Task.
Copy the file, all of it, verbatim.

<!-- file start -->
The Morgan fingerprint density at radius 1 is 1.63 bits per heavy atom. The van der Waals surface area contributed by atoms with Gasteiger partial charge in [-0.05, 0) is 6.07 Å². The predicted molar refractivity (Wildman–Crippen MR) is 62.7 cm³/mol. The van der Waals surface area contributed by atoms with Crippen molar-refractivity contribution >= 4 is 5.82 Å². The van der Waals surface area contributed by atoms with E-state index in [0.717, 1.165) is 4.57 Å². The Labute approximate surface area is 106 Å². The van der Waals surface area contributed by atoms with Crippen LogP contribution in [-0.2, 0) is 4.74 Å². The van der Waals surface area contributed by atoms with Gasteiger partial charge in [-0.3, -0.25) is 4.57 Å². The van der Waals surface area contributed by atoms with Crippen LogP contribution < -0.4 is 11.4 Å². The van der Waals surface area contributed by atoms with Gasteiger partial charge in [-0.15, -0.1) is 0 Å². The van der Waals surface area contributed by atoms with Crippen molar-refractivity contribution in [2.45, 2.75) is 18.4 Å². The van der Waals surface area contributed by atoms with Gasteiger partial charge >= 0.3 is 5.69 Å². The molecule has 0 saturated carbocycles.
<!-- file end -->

The Morgan fingerprint density at radius 1 is 1.63 bits per heavy atom. The van der Waals surface area contributed by atoms with Gasteiger partial charge in [-0.05, 0) is 6.07 Å². The predicted molar refractivity (Wildman–Crippen MR) is 62.7 cm³/mol. The van der Waals surface area contributed by atoms with Crippen molar-refractivity contribution >= 4 is 5.82 Å². The van der Waals surface area contributed by atoms with E-state index in [0.717, 1.165) is 4.57 Å². The Labute approximate surface area is 106 Å². The van der Waals surface area contributed by atoms with Crippen LogP contribution in [-0.2, 0) is 4.74 Å². The van der Waals surface area contributed by atoms with Gasteiger partial charge in [-0.3, -0.25) is 4.57 Å². The van der Waals surface area contributed by atoms with Crippen LogP contribution < -0.4 is 11.4 Å². The van der Waals surface area contributed by atoms with Gasteiger partial charge in [-0.15, -0.1) is 0 Å². The van der Waals surface area contributed by atoms with Crippen molar-refractivity contribution in [2.45, 2.75) is 18.4 Å². The van der Waals surface area contributed by atoms with Gasteiger partial charge >= 0.3 is 5.69 Å². The molecule has 0 saturated carbocycles.